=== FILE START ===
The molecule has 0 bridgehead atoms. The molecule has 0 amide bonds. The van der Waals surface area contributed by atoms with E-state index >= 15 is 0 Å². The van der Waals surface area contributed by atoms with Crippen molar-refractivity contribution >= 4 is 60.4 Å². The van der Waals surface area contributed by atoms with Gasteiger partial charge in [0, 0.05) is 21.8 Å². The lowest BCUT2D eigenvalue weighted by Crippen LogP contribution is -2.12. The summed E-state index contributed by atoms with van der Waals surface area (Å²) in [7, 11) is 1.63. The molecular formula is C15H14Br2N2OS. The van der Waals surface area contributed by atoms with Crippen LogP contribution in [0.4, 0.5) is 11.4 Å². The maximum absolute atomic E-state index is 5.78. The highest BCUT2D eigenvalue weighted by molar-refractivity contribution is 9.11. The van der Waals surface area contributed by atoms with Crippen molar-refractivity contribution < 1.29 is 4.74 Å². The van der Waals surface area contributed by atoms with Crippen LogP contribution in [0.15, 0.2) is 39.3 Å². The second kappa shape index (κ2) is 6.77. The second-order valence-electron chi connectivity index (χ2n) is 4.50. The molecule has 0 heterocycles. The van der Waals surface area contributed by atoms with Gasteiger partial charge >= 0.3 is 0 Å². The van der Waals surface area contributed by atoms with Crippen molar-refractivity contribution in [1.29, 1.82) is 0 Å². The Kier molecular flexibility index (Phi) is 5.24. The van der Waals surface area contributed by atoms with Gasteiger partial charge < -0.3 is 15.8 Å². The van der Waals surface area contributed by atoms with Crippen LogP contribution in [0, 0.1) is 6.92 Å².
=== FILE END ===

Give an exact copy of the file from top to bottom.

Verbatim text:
The molecule has 0 bridgehead atoms. The molecule has 0 amide bonds. The van der Waals surface area contributed by atoms with E-state index >= 15 is 0 Å². The van der Waals surface area contributed by atoms with Crippen molar-refractivity contribution >= 4 is 60.4 Å². The van der Waals surface area contributed by atoms with Gasteiger partial charge in [0, 0.05) is 21.8 Å². The lowest BCUT2D eigenvalue weighted by Crippen LogP contribution is -2.12. The summed E-state index contributed by atoms with van der Waals surface area (Å²) in [7, 11) is 1.63. The molecular formula is C15H14Br2N2OS. The van der Waals surface area contributed by atoms with Crippen LogP contribution in [0.4, 0.5) is 11.4 Å². The maximum absolute atomic E-state index is 5.78. The highest BCUT2D eigenvalue weighted by molar-refractivity contribution is 9.11. The van der Waals surface area contributed by atoms with Crippen molar-refractivity contribution < 1.29 is 4.74 Å². The van der Waals surface area contributed by atoms with Crippen LogP contribution in [0.15, 0.2) is 39.3 Å². The second kappa shape index (κ2) is 6.77. The second-order valence-electron chi connectivity index (χ2n) is 4.50. The molecule has 0 heterocycles. The van der Waals surface area contributed by atoms with Gasteiger partial charge >= 0.3 is 0 Å². The van der Waals surface area contributed by atoms with Crippen molar-refractivity contribution in [1.29, 1.82) is 0 Å². The Kier molecular flexibility index (Phi) is 5.24. The van der Waals surface area contributed by atoms with Gasteiger partial charge < -0.3 is 15.8 Å². The van der Waals surface area contributed by atoms with Crippen LogP contribution in [0, 0.1) is 6.92 Å².